Conclusion of Jack Sapp’s Story
Well, we’ve read of Jack Sapp fighting for our country and after
he came home he kept on traveling in between getting married and
raising two kids. He had one son Mark and a daughter Debbie both
graduates of OHS. After the war Jack worked for Western Pacific
Rail Road for 12 years. Then a man was promoted over him, so Jack
told W.P. good bye. Then 3 years in South America for U. S. Steel,
Power Line in Oregon, a job in Singapore, two contract jobs in Vietnam.
One in which he came pretty close to getting a third Purple Heart
as lead was flying around his apt. and then the Alaska Pipe line.
Now he is happy and home in Oroville with his wife Lucy. We can
be very thankful for the Jack Sapp’s of our country. From his army
discharge paper; Army of the United States Honorable Discharge This
is to certify that Donald J. Sapp, Technician 5th Grade
11th Armored Infantry Battalion Army of the United States
is hereby Honorably Discharged from the military service of the
United States of America Given at Separation Center Camp Beale,
Calif. Date 29 November, 1945. Military History Date of Induction
18 May 43 Date of Entry Into Active Service 18 May 43 Place of entry
into service Sacramento Calif. Local S. S Board 16 County and State
Butte Cal Military Occupational Specialty and No. Truck Driver Heavy
931 . Battles and campaigns Rome-Arco Po Valley North Appenninas
Go 40 WD 45 Naples Foggia go 33 WD 45 Decorations and citations
World War II Victory Medal TWX WD 23 Oct 45 Purple Heart with 1
Oak Leaf Cluster Go 45 Hq 1st AD 6 Jun 44 and Co 75 Hq
33d Gen Hosp 20 Oct 44 European African Middle Eastern Campaign
Medal Good Conduct Medal. Wounds received in Action Italy 31 May
44 and 15 Oct 44 Longevity for pay purposes 2 years 6 months 2 days
Mustering Out Pay total $300 This Payment $100. This concludes Jack’s
story. Thank you Jack for your story.
Oroville Mercury February 5, 1952
Invitation to Surrender - PFC. Glenn W. Rice serving in Korea
with the counter fire platoon, Headquarters Company of the 179th
Regimental Combat Team sent to his sister a surrender leaflet that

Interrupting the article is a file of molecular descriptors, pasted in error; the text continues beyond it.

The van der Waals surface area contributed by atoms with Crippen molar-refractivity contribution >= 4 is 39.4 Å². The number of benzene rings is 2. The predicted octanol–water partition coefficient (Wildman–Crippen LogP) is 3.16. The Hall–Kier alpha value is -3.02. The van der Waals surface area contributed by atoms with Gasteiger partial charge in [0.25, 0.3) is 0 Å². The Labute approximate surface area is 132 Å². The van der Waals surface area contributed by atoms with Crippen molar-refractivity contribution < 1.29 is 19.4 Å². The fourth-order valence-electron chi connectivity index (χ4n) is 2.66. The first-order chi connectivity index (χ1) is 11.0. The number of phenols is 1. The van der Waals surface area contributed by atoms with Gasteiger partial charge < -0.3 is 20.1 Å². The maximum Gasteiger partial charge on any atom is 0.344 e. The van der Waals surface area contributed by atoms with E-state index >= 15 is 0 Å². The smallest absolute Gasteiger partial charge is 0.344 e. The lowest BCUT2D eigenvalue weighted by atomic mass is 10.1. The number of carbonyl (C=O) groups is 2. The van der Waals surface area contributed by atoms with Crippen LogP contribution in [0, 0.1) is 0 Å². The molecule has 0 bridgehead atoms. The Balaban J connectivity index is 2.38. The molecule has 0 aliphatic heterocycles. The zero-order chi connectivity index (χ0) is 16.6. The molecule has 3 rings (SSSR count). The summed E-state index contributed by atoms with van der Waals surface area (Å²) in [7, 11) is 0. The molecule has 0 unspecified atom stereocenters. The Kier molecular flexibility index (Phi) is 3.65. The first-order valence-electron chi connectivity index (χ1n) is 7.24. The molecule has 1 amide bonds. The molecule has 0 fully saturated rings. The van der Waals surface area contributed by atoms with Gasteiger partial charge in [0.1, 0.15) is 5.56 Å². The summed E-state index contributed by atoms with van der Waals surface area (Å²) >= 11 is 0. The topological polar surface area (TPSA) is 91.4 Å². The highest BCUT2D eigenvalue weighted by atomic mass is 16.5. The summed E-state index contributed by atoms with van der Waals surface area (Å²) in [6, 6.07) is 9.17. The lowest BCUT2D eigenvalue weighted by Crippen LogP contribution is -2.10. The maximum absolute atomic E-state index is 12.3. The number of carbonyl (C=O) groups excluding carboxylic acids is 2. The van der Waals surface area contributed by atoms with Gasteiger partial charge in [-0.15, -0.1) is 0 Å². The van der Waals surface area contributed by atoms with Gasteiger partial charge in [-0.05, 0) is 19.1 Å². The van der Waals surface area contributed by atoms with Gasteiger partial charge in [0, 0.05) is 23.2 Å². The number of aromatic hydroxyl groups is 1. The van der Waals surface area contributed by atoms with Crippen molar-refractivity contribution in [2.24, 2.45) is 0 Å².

he obtained near the front lines in Korea. The leaflet, one side
of which is pictured above, urges the surrender of American troops
and guarantees their safety. The leaflet also states the names and
time of radio propaganda broadcasts over the Peking Radio. Private
Rice’s sister is Mrs. M. R. Hancock of Siskiyou Street in Thermalito.
Rice has been in Korea since July and in the combat line for five
month with only three days away from duty. His company fight largely
with automatic weapons. He was in the National Guard for two and
a half years previous to his call to active duty 18 months ago.
This is what the leaflet said; YOU HAVE ONLY ONE WAY BACK HOME.
Get wise to yourself. The people who got you in this mess are making
plenty on this deal. Do you want to die for their dividends? Here’s
what to do….(use this as a safe conduct pass) When you see a Chinese
soldier’ Put down your weapon and shout Tow Shong (surrender) Do
your folks at home a good turn- they need you We guarantee you safe
conduct and your return home as soon as possible The Chinese People’s
Stu’s Notes: I want to thank Jack again for his story. I said
this before if a soldier doesn’t tell his story, no matter how painful
it may be, there is no one then to tell the story of those who didn’t
At the end of the Surrender Leaflet it said “The Chinese Volunteer
Forces”, I find it hard to believe that a million Chinese volunteered
to fight in Korea, so ill equipped and to charge over and over into
such overwhelming fire power pushing the Allies back by sheer numbers.
How many men they lost is probably not know but we do know they
lost over 700 MIG Fighters to 70 or so of ours. And our Airmen had
to fight, you might say with one arm tied behind their back, as
they could not go across the Chinese border. Well I’ve heard a few
of our Pilots did sneak over, below the Radar. Speaking of Radar,
he lives in Paradise.